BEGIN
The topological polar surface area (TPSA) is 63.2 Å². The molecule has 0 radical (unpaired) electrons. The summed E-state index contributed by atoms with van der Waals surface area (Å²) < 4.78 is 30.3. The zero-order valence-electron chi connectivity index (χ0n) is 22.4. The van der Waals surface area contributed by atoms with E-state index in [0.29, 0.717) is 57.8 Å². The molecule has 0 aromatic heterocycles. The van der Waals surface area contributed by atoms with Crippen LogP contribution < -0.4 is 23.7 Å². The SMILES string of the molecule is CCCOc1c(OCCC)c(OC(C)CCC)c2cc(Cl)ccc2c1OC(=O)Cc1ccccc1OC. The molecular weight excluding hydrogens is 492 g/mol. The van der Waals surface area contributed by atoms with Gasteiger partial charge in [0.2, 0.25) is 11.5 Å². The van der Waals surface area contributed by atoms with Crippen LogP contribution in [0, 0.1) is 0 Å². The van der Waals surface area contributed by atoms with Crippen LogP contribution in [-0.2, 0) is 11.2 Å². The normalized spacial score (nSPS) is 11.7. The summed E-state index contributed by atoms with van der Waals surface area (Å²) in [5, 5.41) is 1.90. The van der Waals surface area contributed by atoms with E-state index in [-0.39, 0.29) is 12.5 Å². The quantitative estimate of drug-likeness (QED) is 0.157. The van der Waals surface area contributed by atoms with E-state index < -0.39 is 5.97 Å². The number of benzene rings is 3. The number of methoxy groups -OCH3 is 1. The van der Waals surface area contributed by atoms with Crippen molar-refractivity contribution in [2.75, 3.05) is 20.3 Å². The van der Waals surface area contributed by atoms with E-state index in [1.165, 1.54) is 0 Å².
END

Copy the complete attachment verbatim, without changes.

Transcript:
The topological polar surface area (TPSA) is 63.2 Å². The molecule has 0 radical (unpaired) electrons. The summed E-state index contributed by atoms with van der Waals surface area (Å²) < 4.78 is 30.3. The zero-order valence-electron chi connectivity index (χ0n) is 22.4. The van der Waals surface area contributed by atoms with E-state index in [0.29, 0.717) is 57.8 Å². The molecule has 0 aromatic heterocycles. The van der Waals surface area contributed by atoms with Crippen LogP contribution < -0.4 is 23.7 Å². The SMILES string of the molecule is CCCOc1c(OCCC)c(OC(C)CCC)c2cc(Cl)ccc2c1OC(=O)Cc1ccccc1OC. The molecular weight excluding hydrogens is 492 g/mol. The van der Waals surface area contributed by atoms with Gasteiger partial charge in [0.2, 0.25) is 11.5 Å². The van der Waals surface area contributed by atoms with Crippen LogP contribution in [0, 0.1) is 0 Å². The van der Waals surface area contributed by atoms with Crippen LogP contribution in [-0.2, 0) is 11.2 Å². The normalized spacial score (nSPS) is 11.7. The summed E-state index contributed by atoms with van der Waals surface area (Å²) in [5, 5.41) is 1.90. The van der Waals surface area contributed by atoms with E-state index in [-0.39, 0.29) is 12.5 Å². The quantitative estimate of drug-likeness (QED) is 0.157. The van der Waals surface area contributed by atoms with E-state index < -0.39 is 5.97 Å². The number of benzene rings is 3. The number of methoxy groups -OCH3 is 1. The van der Waals surface area contributed by atoms with Crippen molar-refractivity contribution in [2.75, 3.05) is 20.3 Å². The van der Waals surface area contributed by atoms with E-state index in [1.165, 1.54) is 0 Å².